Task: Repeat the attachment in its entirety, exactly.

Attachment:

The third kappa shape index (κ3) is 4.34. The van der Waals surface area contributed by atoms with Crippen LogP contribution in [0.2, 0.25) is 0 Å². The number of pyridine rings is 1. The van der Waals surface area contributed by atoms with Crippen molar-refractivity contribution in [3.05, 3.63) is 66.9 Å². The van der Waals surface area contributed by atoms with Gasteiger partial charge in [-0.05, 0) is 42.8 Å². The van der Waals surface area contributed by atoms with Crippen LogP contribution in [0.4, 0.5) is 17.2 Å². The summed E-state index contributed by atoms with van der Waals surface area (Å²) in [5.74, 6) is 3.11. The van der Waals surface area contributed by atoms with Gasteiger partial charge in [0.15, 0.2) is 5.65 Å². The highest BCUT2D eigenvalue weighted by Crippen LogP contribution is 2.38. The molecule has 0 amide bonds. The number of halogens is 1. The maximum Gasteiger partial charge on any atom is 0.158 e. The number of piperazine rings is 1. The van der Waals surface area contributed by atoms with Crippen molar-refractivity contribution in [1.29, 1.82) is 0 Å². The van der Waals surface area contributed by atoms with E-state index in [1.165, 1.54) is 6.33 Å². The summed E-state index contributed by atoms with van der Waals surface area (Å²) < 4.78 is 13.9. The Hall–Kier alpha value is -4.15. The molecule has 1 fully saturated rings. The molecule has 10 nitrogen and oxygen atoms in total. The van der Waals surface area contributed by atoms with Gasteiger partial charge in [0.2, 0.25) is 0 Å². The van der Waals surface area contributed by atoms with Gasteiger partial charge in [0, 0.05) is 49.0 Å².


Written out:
The third kappa shape index (κ3) is 4.34. The van der Waals surface area contributed by atoms with Crippen LogP contribution in [0.2, 0.25) is 0 Å². The number of pyridine rings is 1. The van der Waals surface area contributed by atoms with Crippen molar-refractivity contribution in [3.05, 3.63) is 66.9 Å². The van der Waals surface area contributed by atoms with Gasteiger partial charge in [-0.05, 0) is 42.8 Å². The van der Waals surface area contributed by atoms with Crippen LogP contribution in [0.4, 0.5) is 17.2 Å². The summed E-state index contributed by atoms with van der Waals surface area (Å²) in [5.74, 6) is 3.11. The van der Waals surface area contributed by atoms with Gasteiger partial charge in [0.15, 0.2) is 5.65 Å². The highest BCUT2D eigenvalue weighted by Crippen LogP contribution is 2.38. The molecule has 0 amide bonds. The number of halogens is 1. The maximum Gasteiger partial charge on any atom is 0.158 e. The number of piperazine rings is 1. The van der Waals surface area contributed by atoms with Crippen molar-refractivity contribution in [1.29, 1.82) is 0 Å². The van der Waals surface area contributed by atoms with E-state index in [1.165, 1.54) is 6.33 Å². The summed E-state index contributed by atoms with van der Waals surface area (Å²) < 4.78 is 13.9. The Hall–Kier alpha value is -4.15. The molecule has 1 fully saturated rings. The molecule has 10 nitrogen and oxygen atoms in total. The van der Waals surface area contributed by atoms with Gasteiger partial charge in [0.2, 0.25) is 0 Å². The van der Waals surface area contributed by atoms with Gasteiger partial charge in [0, 0.05) is 49.0 Å².